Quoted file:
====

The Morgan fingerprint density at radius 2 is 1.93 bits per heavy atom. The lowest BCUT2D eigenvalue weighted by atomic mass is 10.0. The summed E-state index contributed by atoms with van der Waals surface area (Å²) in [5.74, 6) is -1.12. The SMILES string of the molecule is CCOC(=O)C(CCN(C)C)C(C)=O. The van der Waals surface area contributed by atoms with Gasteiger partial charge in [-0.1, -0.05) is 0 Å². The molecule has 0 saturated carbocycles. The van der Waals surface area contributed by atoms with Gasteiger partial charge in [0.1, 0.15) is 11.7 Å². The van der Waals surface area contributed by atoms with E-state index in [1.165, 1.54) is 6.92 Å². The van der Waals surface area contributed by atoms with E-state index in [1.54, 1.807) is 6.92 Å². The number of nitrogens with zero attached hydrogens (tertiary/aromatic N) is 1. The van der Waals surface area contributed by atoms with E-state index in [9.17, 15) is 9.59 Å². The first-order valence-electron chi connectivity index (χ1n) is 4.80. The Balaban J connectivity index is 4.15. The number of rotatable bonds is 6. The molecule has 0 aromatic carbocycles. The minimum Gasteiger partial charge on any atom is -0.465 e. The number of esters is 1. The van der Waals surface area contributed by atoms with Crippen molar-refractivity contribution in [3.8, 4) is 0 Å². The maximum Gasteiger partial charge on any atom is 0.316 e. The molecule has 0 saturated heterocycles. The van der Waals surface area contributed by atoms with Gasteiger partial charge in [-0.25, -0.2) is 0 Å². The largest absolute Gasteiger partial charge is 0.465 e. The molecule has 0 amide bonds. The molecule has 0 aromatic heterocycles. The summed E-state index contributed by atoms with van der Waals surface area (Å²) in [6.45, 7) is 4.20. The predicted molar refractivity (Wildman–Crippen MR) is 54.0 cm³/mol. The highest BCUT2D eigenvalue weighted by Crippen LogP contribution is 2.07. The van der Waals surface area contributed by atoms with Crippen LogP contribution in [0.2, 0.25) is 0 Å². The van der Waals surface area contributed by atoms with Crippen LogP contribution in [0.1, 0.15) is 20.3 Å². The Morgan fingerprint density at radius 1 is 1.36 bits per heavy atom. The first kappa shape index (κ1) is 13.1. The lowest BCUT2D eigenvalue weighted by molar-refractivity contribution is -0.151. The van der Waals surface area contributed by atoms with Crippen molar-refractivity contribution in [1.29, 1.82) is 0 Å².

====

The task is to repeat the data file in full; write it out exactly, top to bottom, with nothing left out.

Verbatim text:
The Morgan fingerprint density at radius 2 is 1.93 bits per heavy atom. The lowest BCUT2D eigenvalue weighted by atomic mass is 10.0. The summed E-state index contributed by atoms with van der Waals surface area (Å²) in [5.74, 6) is -1.12. The SMILES string of the molecule is CCOC(=O)C(CCN(C)C)C(C)=O. The van der Waals surface area contributed by atoms with Gasteiger partial charge in [-0.1, -0.05) is 0 Å². The molecule has 0 saturated carbocycles. The van der Waals surface area contributed by atoms with Gasteiger partial charge in [0.1, 0.15) is 11.7 Å². The van der Waals surface area contributed by atoms with E-state index in [1.165, 1.54) is 6.92 Å². The van der Waals surface area contributed by atoms with E-state index in [1.54, 1.807) is 6.92 Å². The number of nitrogens with zero attached hydrogens (tertiary/aromatic N) is 1. The van der Waals surface area contributed by atoms with E-state index in [9.17, 15) is 9.59 Å². The first-order valence-electron chi connectivity index (χ1n) is 4.80. The Balaban J connectivity index is 4.15. The number of rotatable bonds is 6. The molecule has 0 aromatic carbocycles. The minimum Gasteiger partial charge on any atom is -0.465 e. The number of esters is 1. The van der Waals surface area contributed by atoms with Crippen molar-refractivity contribution in [3.8, 4) is 0 Å². The maximum Gasteiger partial charge on any atom is 0.316 e. The molecule has 0 saturated heterocycles. The van der Waals surface area contributed by atoms with Gasteiger partial charge in [-0.25, -0.2) is 0 Å². The largest absolute Gasteiger partial charge is 0.465 e. The molecule has 0 amide bonds. The molecule has 0 aromatic heterocycles. The summed E-state index contributed by atoms with van der Waals surface area (Å²) in [6.45, 7) is 4.20. The predicted molar refractivity (Wildman–Crippen MR) is 54.0 cm³/mol. The highest BCUT2D eigenvalue weighted by Crippen LogP contribution is 2.07. The van der Waals surface area contributed by atoms with Crippen LogP contribution in [0.2, 0.25) is 0 Å². The van der Waals surface area contributed by atoms with Crippen LogP contribution in [0.1, 0.15) is 20.3 Å². The Morgan fingerprint density at radius 1 is 1.36 bits per heavy atom. The first kappa shape index (κ1) is 13.1. The lowest BCUT2D eigenvalue weighted by molar-refractivity contribution is -0.151. The van der Waals surface area contributed by atoms with Crippen molar-refractivity contribution in [1.29, 1.82) is 0 Å².